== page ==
Saturday, January 30, 2016

Abstract of "The Persecution of Ethnic Germans in the USSR during World War II"

I have an article, "The Persecution of Ethnic Germans in the USSR during World War II" coming out in the April 2016 issue (vol. 75, no. 2) of The Russian Review. Here is the abstract below.

The ethnic Germans were the single largest and one of the oldest diaspora groups in the USSR connected to a foreign state. During the Second World War the Soviet government forcibly resettled the German communities living in territory it controlled west of the Urals to Kazakhstan and Siberia. It placed these internal deportees under special settlement restrictions which greatly limited their freedom of movement and choice of residency. The NKVD counted, registered, and instituted a system of surveillance over the special settlers to prevent them from moving from their assigned places of resettlement. This in turn greatly constrained their options regarding education and employment. Initially almost all of the deportees including urban populations from Engles and other cities found themselves settled on kolkhozes and sovkhozes and assigned to unfamiliar agricultural work. The failure to integrate these men and women into productive agricultural work on the kolkhozes led to widespread unemployment, lack of work days, and subsequently severe food shortages. The Soviet solution to integrating them into the economy was to again move them and assign them to extractive enterprises. This took two forms. The first was a second deportation of tens of thousands of ethnic Germans to Siberia northward to work in the fishing industry. These men, women, and children remained special settlers. The second form was the mobilization of ethnic German men and later women into the labor army to work building factories, felling trees, and laying rail lines in NKVD camps, and mining coal, extracting oil, and manufacturing munitions for civilian commissariats under UNKVD supervision. The restrictions on the men and women in the labor army which ultimately comprised over a quarter of all ethnic Germans in the USSR were even more onerous than the special settlement regime and closely resembled the situation of convicted Gulag prisoners. The Stalin regime's policy towards its ethnic German citizens during World War II involved ethnic cleansing, the imposition of apartheid like residency restrictions, and their mass conscription into forced labor detachments.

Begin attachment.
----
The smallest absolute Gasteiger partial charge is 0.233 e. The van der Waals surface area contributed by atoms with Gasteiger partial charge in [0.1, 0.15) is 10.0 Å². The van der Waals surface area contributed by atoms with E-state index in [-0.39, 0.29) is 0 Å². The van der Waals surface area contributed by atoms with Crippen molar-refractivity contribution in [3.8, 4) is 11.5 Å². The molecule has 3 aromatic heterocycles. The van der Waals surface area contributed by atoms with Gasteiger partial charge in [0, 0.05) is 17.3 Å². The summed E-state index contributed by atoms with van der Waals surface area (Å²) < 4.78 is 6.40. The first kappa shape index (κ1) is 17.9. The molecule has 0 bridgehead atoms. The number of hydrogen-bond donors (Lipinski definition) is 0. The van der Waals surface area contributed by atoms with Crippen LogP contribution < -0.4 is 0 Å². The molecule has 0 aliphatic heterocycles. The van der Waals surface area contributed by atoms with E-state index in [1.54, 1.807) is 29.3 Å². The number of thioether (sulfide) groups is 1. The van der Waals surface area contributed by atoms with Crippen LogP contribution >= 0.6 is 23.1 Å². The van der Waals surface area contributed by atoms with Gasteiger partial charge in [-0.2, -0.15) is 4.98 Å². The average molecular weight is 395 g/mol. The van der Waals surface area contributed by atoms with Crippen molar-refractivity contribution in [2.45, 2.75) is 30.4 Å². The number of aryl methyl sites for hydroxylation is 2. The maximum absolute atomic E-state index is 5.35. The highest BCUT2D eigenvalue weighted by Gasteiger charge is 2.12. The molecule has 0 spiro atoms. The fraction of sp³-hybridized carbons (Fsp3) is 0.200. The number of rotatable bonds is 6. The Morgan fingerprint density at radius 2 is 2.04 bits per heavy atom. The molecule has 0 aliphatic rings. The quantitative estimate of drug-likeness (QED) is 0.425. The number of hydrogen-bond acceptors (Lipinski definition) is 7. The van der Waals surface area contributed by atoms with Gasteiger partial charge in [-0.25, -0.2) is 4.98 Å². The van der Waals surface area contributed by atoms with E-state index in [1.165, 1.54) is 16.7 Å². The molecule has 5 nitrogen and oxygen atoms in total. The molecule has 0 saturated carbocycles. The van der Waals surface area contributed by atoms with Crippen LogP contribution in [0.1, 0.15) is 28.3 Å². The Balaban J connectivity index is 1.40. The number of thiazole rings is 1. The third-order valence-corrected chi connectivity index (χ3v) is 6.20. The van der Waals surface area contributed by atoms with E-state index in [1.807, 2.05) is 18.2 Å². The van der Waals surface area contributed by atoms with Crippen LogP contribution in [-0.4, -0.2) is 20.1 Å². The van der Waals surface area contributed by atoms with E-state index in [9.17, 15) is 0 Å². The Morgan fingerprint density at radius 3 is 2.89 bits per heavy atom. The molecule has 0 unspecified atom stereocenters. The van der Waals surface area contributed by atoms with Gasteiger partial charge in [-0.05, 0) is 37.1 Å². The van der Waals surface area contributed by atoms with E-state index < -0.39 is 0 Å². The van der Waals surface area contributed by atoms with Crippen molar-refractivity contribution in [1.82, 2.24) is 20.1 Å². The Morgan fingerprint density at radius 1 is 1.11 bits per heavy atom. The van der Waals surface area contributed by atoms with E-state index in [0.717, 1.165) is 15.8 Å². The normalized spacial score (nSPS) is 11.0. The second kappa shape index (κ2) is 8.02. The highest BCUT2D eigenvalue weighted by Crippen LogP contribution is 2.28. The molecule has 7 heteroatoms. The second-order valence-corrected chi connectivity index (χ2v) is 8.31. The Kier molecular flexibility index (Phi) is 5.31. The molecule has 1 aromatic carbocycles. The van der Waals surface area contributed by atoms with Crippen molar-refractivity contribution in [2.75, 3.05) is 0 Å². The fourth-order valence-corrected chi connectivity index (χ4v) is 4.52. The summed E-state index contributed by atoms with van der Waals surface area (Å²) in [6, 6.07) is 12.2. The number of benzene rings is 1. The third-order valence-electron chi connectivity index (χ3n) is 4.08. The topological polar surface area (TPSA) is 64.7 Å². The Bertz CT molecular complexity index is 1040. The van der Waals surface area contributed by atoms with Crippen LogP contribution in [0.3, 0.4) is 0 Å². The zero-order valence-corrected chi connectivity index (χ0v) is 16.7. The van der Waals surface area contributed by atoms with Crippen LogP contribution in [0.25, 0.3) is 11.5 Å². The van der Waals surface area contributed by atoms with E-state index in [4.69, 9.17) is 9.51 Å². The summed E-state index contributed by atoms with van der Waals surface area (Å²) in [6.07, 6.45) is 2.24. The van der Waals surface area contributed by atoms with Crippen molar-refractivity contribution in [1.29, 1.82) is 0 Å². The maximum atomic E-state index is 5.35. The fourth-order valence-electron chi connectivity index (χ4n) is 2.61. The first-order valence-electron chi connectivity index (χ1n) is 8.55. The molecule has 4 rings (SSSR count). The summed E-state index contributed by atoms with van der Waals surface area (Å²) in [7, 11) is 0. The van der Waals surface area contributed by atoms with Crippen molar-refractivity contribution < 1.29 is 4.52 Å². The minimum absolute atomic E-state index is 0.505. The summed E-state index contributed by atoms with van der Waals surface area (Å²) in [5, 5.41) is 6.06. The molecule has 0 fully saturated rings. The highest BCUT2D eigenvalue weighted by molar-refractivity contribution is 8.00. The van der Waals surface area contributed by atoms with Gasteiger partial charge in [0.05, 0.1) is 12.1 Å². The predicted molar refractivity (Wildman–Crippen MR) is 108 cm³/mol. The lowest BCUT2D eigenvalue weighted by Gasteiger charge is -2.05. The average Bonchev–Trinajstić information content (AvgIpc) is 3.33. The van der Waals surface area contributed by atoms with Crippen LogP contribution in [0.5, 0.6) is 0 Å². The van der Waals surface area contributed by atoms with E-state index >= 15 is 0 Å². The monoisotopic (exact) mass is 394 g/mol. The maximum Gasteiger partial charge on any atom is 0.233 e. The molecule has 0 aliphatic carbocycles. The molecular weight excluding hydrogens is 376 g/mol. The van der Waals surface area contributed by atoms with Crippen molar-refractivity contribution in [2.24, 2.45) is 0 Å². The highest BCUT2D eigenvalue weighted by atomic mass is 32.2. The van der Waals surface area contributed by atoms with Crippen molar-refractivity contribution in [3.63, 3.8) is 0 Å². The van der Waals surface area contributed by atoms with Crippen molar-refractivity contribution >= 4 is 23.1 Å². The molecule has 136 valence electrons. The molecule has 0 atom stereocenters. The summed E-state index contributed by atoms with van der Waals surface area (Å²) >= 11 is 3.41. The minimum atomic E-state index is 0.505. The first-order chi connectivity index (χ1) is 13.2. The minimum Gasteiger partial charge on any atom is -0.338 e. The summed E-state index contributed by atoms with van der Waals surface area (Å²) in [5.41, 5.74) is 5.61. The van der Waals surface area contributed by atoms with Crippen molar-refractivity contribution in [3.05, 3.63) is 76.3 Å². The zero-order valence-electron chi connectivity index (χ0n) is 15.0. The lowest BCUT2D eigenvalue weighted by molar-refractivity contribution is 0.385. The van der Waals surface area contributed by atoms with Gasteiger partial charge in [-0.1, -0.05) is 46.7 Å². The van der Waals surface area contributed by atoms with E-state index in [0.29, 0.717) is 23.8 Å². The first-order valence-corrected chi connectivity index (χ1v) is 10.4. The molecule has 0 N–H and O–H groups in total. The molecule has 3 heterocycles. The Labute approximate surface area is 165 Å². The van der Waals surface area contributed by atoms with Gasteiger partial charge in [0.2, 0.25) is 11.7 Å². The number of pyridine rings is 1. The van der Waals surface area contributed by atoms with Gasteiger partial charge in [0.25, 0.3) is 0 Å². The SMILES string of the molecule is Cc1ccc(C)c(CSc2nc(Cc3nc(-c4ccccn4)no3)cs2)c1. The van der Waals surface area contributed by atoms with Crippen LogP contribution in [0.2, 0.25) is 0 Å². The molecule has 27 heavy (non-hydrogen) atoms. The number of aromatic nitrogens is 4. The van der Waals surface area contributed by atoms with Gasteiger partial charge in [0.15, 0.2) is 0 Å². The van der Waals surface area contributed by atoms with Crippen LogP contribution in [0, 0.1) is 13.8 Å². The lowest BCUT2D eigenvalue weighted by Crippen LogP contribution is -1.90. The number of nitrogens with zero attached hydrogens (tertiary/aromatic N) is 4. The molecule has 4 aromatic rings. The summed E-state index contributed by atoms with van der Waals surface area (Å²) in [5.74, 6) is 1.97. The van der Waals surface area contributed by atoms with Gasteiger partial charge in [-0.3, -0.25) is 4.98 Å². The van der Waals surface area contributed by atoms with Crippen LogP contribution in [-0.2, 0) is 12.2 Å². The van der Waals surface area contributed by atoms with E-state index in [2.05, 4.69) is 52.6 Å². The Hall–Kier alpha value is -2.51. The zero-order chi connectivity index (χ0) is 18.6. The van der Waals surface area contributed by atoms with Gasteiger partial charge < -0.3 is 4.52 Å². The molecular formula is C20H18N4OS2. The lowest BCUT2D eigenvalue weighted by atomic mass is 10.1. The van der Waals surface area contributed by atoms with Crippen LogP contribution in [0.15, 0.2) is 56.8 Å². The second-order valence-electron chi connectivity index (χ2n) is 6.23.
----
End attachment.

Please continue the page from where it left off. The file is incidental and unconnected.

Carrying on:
derRach said...

Congratulations on your new paper "The Persecution of Ethnic Germans in the USSR during World War II"!

I look forward to studying it upon its publication. Will you provide a link for its download on your blog?

German Genealogist since 1979! Karl-Michael Sala! said...

Although these might well be "random thoughts," your citing a few sources would help support your blog post.

Genealogy Trainer said...

Thank you for posting this. I liked it, and it seems true to me, as far as I can tell. If this is intended for scholarly consumption, or to make a point in Academia, then sources will, as Karl-Michael stated, help.

When I trained in the Defense Language Institute (DLI) for the USAF in the early 80s, the DLI instructors stated that the Soviets had a hierarchy, based on how "Russian" an ethnic group of people were in the USSR, out of the many, many ethnic groups that formed Russia. If they were ethnically Russian, they were considered on the top. Of course, "top" levels also had to be cooperative with the Communist leadership. Then White, or Belorussians, other Slavic groups, etc. Near the bottom, or lower part of the middle were the Jews and Germans.

Not a very quotable source, but that was what I heard. If you follow Soviet/Russian policies closely, they do seem to follow this kind of formula pretty closely.